Our firm had the privilege last week to be a part of something truly important and remarkably innovative.  We were a part of the first Equine Facilitated Experiential Learning program in the nation to be adopted into the core curriculum of a charter school for at-risk girls.  This was the result of a collaborative effort of a unique consortium of entities.  The pilot program could not have come together without three organizations and their leadership pulling together to spark this vision into reality.

The leadership team from the Just For Girls Academy in Bradenton, Florida displayed courage and an innovative spirit in sharing this vision with us earlier in the year.  Becky Canesse, the CEO of Just For Girls, and Dr. Jennifer Rosenboom, the school’s principal, took the first steps to usher this progressive idea into reality.  Leadership of a charter school seeking fresh, meaningful approaches for educating, in their words, the whole girl.  None of this could have happened without another noteworthy community leader coming in to the consortium; Gail Clifton, the volunteer Executive Director of SMART (the Sarasota Manatee Association for Riding Therapy, also in Bradenton), a 501(c)(3) that has been supporting the needs of children in the community for over 25 years.  Gail graciously provided the facilities, the exceptional horses, curriculum support and a team of heart-centered volunteers to make this all happen.  Yet another leader from our organization, Sarah Murray, Director of Business Development, worked with Gail and Dr. Rosenboom to co-create and align the curriculum and finalize the schedules for the series of workshops.

I find this breathtaking.  A public/private collaboration that drew upon the talents and resources of a charter school, a private charitable corporation and a for-profit company coming together to benefit the lives and futures of nearly 90 young girls in our community.  A collaborative effort that introduced a truly innovative approach to educating our children.  An approach that is focused on experientially imparting the emotional intelligence skills, sense of self, healthy boundaries, and empathy for one another that are so critical to success and wellbeing in the growing complexity of our contemporary times.  Success based upon intrinsic values, not the extrinsic values these young people are bombarded with by the mindless media that simply wants to drive consumerism and amplify divisiveness.  Intrinsic values that transcend the superficial differences of our multi-cultural, global community.  Values that celebrate and take joy in personal development, authentic relationships and being of service to others.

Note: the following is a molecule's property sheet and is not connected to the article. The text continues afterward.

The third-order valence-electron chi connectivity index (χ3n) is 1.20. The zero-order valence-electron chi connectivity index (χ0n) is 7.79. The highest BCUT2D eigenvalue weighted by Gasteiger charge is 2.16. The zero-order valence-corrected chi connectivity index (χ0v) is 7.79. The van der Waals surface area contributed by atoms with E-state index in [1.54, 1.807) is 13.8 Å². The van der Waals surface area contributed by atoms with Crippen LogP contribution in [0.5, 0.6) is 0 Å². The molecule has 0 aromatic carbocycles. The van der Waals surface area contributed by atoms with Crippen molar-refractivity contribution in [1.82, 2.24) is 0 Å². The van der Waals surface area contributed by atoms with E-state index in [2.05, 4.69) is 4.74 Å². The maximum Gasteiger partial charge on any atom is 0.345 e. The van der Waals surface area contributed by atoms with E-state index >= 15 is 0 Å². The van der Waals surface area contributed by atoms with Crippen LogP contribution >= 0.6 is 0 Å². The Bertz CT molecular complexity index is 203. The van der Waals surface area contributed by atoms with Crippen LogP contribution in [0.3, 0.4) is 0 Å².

The courage and leadership these second graders displayed was humbling.  I personally watched these wondrous children face their fears and muster the courage, with only the adults holding the space for them and providing a safe environment, to face their fears and walk right through them.  I watched as these polite, charming young ladies held each others’ hands as they did so, providing peer support to one another with love and respect.  I watched as they engaged in their emotions with remarkable self-awareness, allowing themselves to feel the full spectrum of their emotional landscape that ran the range from anxiousness to joyousness.

This is what can be accomplished when diverse groups of leaders collaborate to deliver positive change.  This lesson transcends organizations and organizational objectives, as it is a lesson in the capabilities of the human spirit.

I encourage you all to visit the websites of these two organizations and open your hearts at this time of year with your generous support.

© 2012, Terry Murray.

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Performance Transformation, LLC™ and The EquuSatori Center Announce New Partnership for Bay Area

For Immediate Release.

New Partnership Introduces Leadership Development and Knowledge Worker Team Building Programs to the San Francisco Bay Area. Their Innovative Approach Employs Relationship-Based, Equine Facilitated Experiential Learning to Drive Performance.

Oct 15, 2012 –